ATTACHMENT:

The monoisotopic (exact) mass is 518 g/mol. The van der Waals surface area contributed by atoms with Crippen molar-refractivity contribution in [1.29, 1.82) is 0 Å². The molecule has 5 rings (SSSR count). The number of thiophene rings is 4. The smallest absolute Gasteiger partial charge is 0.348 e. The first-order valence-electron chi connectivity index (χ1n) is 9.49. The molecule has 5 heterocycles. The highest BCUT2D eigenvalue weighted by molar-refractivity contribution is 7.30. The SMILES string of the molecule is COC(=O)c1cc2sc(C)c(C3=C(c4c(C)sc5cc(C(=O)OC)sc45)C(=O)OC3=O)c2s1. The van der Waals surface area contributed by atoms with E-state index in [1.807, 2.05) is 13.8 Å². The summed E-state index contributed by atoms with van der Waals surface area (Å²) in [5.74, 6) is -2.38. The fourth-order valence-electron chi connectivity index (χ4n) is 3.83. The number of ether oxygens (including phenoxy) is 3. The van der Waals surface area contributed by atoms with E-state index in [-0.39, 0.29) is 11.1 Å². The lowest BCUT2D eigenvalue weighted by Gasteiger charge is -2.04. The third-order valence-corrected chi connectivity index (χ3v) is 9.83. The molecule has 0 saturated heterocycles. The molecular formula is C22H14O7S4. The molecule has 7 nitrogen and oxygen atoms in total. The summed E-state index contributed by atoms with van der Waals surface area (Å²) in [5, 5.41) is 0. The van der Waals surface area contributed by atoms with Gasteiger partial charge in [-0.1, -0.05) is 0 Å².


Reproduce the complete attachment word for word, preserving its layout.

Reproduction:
The monoisotopic (exact) mass is 518 g/mol. The van der Waals surface area contributed by atoms with Crippen molar-refractivity contribution in [1.29, 1.82) is 0 Å². The molecule has 5 rings (SSSR count). The number of thiophene rings is 4. The smallest absolute Gasteiger partial charge is 0.348 e. The first-order valence-electron chi connectivity index (χ1n) is 9.49. The molecule has 5 heterocycles. The highest BCUT2D eigenvalue weighted by molar-refractivity contribution is 7.30. The SMILES string of the molecule is COC(=O)c1cc2sc(C)c(C3=C(c4c(C)sc5cc(C(=O)OC)sc45)C(=O)OC3=O)c2s1. The van der Waals surface area contributed by atoms with E-state index in [1.807, 2.05) is 13.8 Å². The summed E-state index contributed by atoms with van der Waals surface area (Å²) in [5.74, 6) is -2.38. The fourth-order valence-electron chi connectivity index (χ4n) is 3.83. The number of ether oxygens (including phenoxy) is 3. The van der Waals surface area contributed by atoms with E-state index in [-0.39, 0.29) is 11.1 Å². The lowest BCUT2D eigenvalue weighted by Gasteiger charge is -2.04. The third-order valence-corrected chi connectivity index (χ3v) is 9.83. The molecule has 0 saturated heterocycles. The molecular formula is C22H14O7S4. The molecule has 7 nitrogen and oxygen atoms in total. The summed E-state index contributed by atoms with van der Waals surface area (Å²) in [5, 5.41) is 0. The van der Waals surface area contributed by atoms with Gasteiger partial charge in [-0.1, -0.05) is 0 Å².